Free-Market Analysis: This dominant social theme is a larger social meme (or free-market-meme) that is not sponsored by the power elite. These memes will occur increasingly as the battle between the Internet and the powers-that-be heats up. There will be many, even in the alternative press, that simply continue to maintain that the power-elite is unstoppable and that in every way, every outcome is preordained. We have pointed out already that in many sites where this occurs the suspicion is that Anglo-American intel is involved. The idea is to make people feel powerless via carefully shepherded stories about Echelon, the CIA and secret societies such as the Illuminati. Much of this material – and many websites preaching the infallibility of the power-elite – finds a home on the Internet.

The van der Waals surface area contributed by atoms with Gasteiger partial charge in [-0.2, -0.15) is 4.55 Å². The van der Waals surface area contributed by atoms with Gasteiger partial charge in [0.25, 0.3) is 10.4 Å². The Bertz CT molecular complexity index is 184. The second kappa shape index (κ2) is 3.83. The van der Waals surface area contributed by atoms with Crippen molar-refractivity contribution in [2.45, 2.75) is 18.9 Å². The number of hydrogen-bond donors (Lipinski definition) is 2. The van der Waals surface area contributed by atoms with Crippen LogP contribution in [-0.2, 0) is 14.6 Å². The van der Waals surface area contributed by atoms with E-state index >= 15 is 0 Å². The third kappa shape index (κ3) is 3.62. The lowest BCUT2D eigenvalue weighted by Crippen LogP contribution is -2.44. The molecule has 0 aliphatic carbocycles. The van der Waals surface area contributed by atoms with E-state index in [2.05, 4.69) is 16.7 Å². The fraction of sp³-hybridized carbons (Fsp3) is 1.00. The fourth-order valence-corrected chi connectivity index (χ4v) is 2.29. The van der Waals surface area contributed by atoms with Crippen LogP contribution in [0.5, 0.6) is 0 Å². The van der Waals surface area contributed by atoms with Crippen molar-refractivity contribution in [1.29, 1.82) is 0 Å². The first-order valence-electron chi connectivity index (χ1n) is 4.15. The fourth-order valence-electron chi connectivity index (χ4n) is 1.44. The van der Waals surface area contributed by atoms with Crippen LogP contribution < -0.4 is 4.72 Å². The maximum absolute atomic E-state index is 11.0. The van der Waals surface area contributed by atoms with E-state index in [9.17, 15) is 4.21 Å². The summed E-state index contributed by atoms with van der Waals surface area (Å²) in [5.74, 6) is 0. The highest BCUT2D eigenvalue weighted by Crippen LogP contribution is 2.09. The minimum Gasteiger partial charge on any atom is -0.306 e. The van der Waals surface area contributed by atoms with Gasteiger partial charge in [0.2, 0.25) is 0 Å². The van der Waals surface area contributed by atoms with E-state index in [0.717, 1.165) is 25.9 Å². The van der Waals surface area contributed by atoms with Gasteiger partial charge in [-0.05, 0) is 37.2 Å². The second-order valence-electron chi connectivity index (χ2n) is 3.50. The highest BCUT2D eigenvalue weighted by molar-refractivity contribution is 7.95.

Here at the Bell, as an extension of our analysis of power-elite mainstream memes, we have taken it on ourselves to point out this latter, pervasive theme, that the power elite is in charge of all things, all ways. If the Euro-zone economy is in crisis, then it is perceived as a power elite creation. If a solution is proposed, it was because the power-elite is intent on bringing order out of chaos and creating a new synthesis. But what is one to make then of Nikolas Sarkozy's reported remarks threatening to pull France out of the EU if Germany's Angela Merkel didn't agree to a Euro-wide bailout plan?